Hartlepool youth worker spared jail after attack left woman with fractured skull and brain injury
A youth worker who attacked a woman during a drunken argument has been given a suspended prison sentence after leaving her with a fractured skull and a brain injury.
The victim, his partner's cousin, suffered a brain injury when Jeffrey Woodward, 44, pushed her over in the street after the women arrived drunk at his home in Hartlepool.
The judge in the case said the attack had 'catastrophic effects' on the victim after Woodward admitted to inflicting grievous bodily harm.
Prosecutor Jenny Haigh said that the victim, Linda Foster suffered a hairline skull fracture to the side of the head, an air bubble to her brain and injury to her eye.
The court heard she lost her new job at a supermarket and she suffered headaches and dizzy spells for 12 weeks, and doctors told her that she would not be able to perform certain tasks for 10 weeks because of the injury to her brain.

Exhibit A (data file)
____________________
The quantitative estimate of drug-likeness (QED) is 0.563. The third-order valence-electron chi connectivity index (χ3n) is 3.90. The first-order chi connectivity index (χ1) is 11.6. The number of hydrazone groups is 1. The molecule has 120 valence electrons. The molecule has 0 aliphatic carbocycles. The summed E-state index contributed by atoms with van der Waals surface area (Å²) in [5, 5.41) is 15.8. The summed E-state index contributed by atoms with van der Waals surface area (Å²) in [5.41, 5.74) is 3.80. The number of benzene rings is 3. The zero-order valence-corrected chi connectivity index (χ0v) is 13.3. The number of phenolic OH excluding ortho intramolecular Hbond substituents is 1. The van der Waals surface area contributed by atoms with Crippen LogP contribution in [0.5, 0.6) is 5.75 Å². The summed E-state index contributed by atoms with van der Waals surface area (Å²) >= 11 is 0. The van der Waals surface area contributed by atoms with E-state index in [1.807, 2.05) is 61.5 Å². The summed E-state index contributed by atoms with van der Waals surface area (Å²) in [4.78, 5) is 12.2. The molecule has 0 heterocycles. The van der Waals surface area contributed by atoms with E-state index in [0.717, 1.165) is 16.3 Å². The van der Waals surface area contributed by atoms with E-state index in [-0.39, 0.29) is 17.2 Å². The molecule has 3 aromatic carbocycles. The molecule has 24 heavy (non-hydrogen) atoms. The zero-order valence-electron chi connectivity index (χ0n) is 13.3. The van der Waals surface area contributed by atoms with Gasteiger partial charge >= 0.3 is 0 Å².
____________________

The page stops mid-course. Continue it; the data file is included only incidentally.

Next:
Miss Haigh said that Woodward lost his temper when the women turned up drunk and then they took a bottle of wine up to a bedroom to continue drinking.
Woodward, who had also been drinking, followed them upstairs and he ordered them to get out of the house, pushing Miss Foster out of the door.
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She fell backwards, losing consciousness, and she woke up back inside being tended to by her cousin before an ambulance took her to hospital.
Martin Scarborough, defending, said that Woodward had been drinking at home that afternoon.
He was now living on benefits after losing his job over his behaviour, but he hoped to start work next month.
The Recorder of Middlesbrough, Judge Simon Bourne-Arton QC told him: "It was an assault on her with catastrophic effects.
"All three of you had been drinking heavily according to your respective accounts and it was you who lost your temper and ordered her out of the house.
"I accept it was a push."
Woodward, of Durham Street, Hartlepool, was given a 12 months jail sentence suspended for two years, 22 hours unpaid work, and ordered to any £2,500 compensation.